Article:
Host Preference Tests
The behavioural responses of the host food plant preferences of S. mellea female were tested for three grass species: Elymus repens, Festuca rubra and Phalaris arundinacea (L.), infested with larvae of the following Tetramesa hosts: T. linearis, T. brevicornis and T. longicornis, respectively. The Phalaris arundinacea/T. longicornis association was used as a control. There is no report that S. mellea species complex attack P. arundinacea.

The technique used here is described in Dawah et al. (2002). Rearing larvae of Tetramesa and Sycophila. The plants used were at the same developmental stage, with a compact shoot on each. The grasses were planted in pots (15 cm in diameter) in a greenhouse. The host plants E. repens, F. rubra and P. arundinacea were infested with their natural hosts, Tetramesa linearis, T. brevicornis and T. longicornis, respectively at the mid of June 2000. This was done by releasing mated females of the three species into a cage measuring 25 x 25 x 50 cm 3. Whilst in the vials, mating was assumed to occur naturally and insects were left at least for 72 h. being introduced for oviposition. At the end of this period, the three species were released separately into cages containing their natural host plants for oviposition. The plants were then left for ten days (Dawah et al., 2002), to allow the Tetramesa larvae to emerge from the eggs and whilst one infested stem of each the three grass species was then positioned at random inside the experimental cage. The cages used for this part of experiment were wooden-framed, measured 60x40x40 cm, with the top and the sides covered with nylon mesh. Sleeves were fitted to permit access without allowing the insects to escape.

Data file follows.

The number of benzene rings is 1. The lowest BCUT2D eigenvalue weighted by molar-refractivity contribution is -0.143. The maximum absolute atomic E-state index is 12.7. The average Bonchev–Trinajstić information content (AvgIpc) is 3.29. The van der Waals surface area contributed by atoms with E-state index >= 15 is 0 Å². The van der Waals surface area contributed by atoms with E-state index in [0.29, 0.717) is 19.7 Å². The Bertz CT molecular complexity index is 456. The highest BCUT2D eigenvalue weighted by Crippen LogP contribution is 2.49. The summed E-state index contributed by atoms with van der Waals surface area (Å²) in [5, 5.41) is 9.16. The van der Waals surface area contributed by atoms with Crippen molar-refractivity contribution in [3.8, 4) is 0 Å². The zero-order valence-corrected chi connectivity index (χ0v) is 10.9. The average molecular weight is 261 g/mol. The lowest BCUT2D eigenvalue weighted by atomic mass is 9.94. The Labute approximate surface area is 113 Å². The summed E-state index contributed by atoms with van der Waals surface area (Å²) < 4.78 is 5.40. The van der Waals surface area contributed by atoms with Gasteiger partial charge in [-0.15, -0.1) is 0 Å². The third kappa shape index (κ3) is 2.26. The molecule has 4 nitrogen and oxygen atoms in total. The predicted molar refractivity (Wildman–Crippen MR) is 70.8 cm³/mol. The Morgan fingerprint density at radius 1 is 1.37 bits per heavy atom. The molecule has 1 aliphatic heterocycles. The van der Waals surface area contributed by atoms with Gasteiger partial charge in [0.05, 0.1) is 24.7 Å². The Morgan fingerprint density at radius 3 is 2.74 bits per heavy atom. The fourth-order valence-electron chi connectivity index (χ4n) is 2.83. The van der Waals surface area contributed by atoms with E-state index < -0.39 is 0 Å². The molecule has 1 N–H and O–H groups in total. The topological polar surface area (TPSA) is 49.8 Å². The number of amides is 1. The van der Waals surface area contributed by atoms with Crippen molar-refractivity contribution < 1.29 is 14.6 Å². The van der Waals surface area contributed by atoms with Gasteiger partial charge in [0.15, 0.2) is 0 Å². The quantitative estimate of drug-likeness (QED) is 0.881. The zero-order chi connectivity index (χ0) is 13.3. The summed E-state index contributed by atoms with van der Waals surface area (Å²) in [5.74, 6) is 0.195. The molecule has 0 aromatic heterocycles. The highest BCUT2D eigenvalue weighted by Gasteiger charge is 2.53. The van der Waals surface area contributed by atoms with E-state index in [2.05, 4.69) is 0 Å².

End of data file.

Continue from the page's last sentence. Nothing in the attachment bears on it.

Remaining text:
The general experimental procedure was as follows: Both sexes of S. mellea that were used in these experiments were virgin and have no experience with odour of the grasses. Rearing the larvae separately ensured the virginity of wasps. A mating period of 2-3 days was allowed (Dawah, 1988), a sufficient time to allow successful mating in a C.T. room (26±°C). One mated female of each Sycophila was placed inside the cage at a point equidistant from each of the stems and the insect allowed to select the host food plant. There were eight experimental replicates for each S. mellea population (ex: T. linearis and T. brevicornis).

Results and Discussion

The dissections of stems of the three grasses, E. repens, T. linearis and P. arundinacea confirmed that all stems used in the experiment were infested with Tetramesa. Larvae of Sycophila were recorded however only in the natural host food plants. No evidence of the presence of larvae was found in the stems of other plant species. No Sycophila larvae were found from P. arundinacea (Table 1), so it could be assumed that no oviposition by either of the two population of Sycophila took place in that grass.